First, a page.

Director of the Lieu Unique
Patrick Gyger trained as a historian, art historian and philologist, and was director of the Maison d'Ailleurs, the Museum of Utopia, in Switzerland from 1999 to 2010. From 2001 to 2005, he was also the artistic director of the festival Utopiales in Nantes. In 2008, he opened Jules Verne Space, dedicated to Extraordinary Voyages. Since 2011, he has been the director of Lieu Unique, the national platform and contemporary culture center in Nantes.
Futures for sale
A bit of SF
Science fiction is a system whose main purpose is to produce myths featuring literary, graphic, televisual, or cinematic settings that lead to the emergence of a highly realistic universe. While the fantasy genre feeds on the disturbances created by the intrusion into our everyday lives of something that belongs to a parallel world, and fairy tales offer worlds that have no connection with our reality, science fiction likes verisimilitude. Its method consists of placing elements within our everyday existence (a machine that travels through space or time, a modified or replicated human being, etc.), which it portrays in an extreme manner, or which it challenges with unexpected situations. Its purpose is then to observe their reactions, adaptations, or metamorphoses in a new way. In doing this, science fiction strives to produce greater meaning and impact our world.
Another virus: The Bright Future
It’s undoubtedly from the 1930s through the post-World War II years that science fiction most intensely played this role as a machine to unpack everyday life, seeking to draw out sometimes its absurdity, other times its greatness. At that time, many links were established between imaginary visions that were becoming increasingly real, and a reality that was becoming increasingly complex, by hinting at certain facets of real life that had previously remained in the shadows.
Throughout these decades, by focusing on the progressive availability to the public of innovative technologies (television, color photography, etc.), then on the reconstruction of a devastated world, science fiction became a formidable virus that spread throughout reality and found expression even down to the smallest aspects of everyday life: automotive design, fashion, architecture, and industrial aesthetics, through a process of exporting its myths. It was all made even easier by the fact that science fiction frequently used the future as a testing ground, and that Progress, especially through technology, was already a well-established doctrine.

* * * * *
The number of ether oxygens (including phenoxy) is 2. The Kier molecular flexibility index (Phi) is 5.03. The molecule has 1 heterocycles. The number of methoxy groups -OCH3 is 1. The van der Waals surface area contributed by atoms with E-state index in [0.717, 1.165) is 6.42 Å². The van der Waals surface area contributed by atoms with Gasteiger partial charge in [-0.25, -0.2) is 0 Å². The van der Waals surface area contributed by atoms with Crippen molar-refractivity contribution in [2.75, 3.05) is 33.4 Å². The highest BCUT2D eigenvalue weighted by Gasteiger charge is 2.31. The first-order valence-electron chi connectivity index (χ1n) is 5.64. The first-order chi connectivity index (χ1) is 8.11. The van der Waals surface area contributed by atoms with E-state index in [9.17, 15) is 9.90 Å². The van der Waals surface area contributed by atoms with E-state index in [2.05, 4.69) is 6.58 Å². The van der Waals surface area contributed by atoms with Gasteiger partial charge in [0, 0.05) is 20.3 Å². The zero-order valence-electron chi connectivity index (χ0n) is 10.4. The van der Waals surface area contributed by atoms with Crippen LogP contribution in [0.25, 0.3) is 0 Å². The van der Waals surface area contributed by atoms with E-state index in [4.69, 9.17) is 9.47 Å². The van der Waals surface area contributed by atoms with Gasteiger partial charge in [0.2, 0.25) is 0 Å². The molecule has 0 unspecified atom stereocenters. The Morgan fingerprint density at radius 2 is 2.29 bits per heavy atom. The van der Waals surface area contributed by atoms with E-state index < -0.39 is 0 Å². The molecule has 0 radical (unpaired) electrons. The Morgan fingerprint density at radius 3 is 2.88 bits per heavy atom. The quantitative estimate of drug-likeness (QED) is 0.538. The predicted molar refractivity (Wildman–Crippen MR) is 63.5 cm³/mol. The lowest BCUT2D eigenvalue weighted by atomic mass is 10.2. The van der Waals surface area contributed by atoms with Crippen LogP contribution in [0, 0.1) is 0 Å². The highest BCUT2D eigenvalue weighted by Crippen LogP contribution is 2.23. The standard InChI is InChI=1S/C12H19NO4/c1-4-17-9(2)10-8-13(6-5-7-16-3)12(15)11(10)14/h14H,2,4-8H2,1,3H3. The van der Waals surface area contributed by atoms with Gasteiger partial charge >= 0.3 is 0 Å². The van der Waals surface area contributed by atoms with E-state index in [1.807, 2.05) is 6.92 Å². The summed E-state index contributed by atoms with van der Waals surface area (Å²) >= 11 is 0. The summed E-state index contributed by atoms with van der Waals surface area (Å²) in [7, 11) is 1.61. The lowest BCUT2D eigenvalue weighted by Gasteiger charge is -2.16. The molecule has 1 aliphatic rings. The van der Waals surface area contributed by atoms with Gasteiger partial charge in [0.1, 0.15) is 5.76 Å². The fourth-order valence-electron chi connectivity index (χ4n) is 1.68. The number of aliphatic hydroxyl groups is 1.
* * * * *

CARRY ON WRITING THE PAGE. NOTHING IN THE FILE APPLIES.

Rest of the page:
The most alluring and infectious of myths generated by science fiction was, along with the conquest of space, that of a “Bright Future”. Everything it promised became the dominant functional guidebook for the era and a vision of the world that was almost totalitarian. Its watchword was the possession of manufactured objects whose operation was clearly more akin to a nearly magical vision of the universe than to the practical application of scientific advances and new technologies. Though all science fiction in the second half of the 20th century did not follow this outline, this tendency clearly predominated most popular productions, such as blockbuster films or magazine covers.
The imagery, even more than the concepts conveyed by these media, influenced fields that were sometimes quite distant from science fiction. Thus, commercial illustrators created futuristic environments for all sorts of consumer goods. Arthur Radebaugh, Syd Mead, and many other anonymous artists happily set out to fulfill orders to represent, supposedly in a serious manner, the automobile of tomorrow or mineral mining on the Moon. The iconography was the same as that seen in pulps, those cheap magazines where science fiction found an audience of teenagers dreaming of intrepid heroes armed with lasers, robot servants, food pills, and flying automobiles.
However, in advertising, the future was more customer oriented. It wasn’t just about the world of tomorrow nor the coming century. The year 2000 was not so much a date that allowed for unfettered imaginings as a place where it was possible to situate objects that the smart consumer could possess in reality before they became common knowledge, thus, before everyone else. The future became a form, a style, and a clear leitmotif in the promotion of specifically new goods (since they came from the future) that were therefore intrinsically desirable. By selling the future, it was alright to obtain what came straight out of it and whatever bore its hallmarks.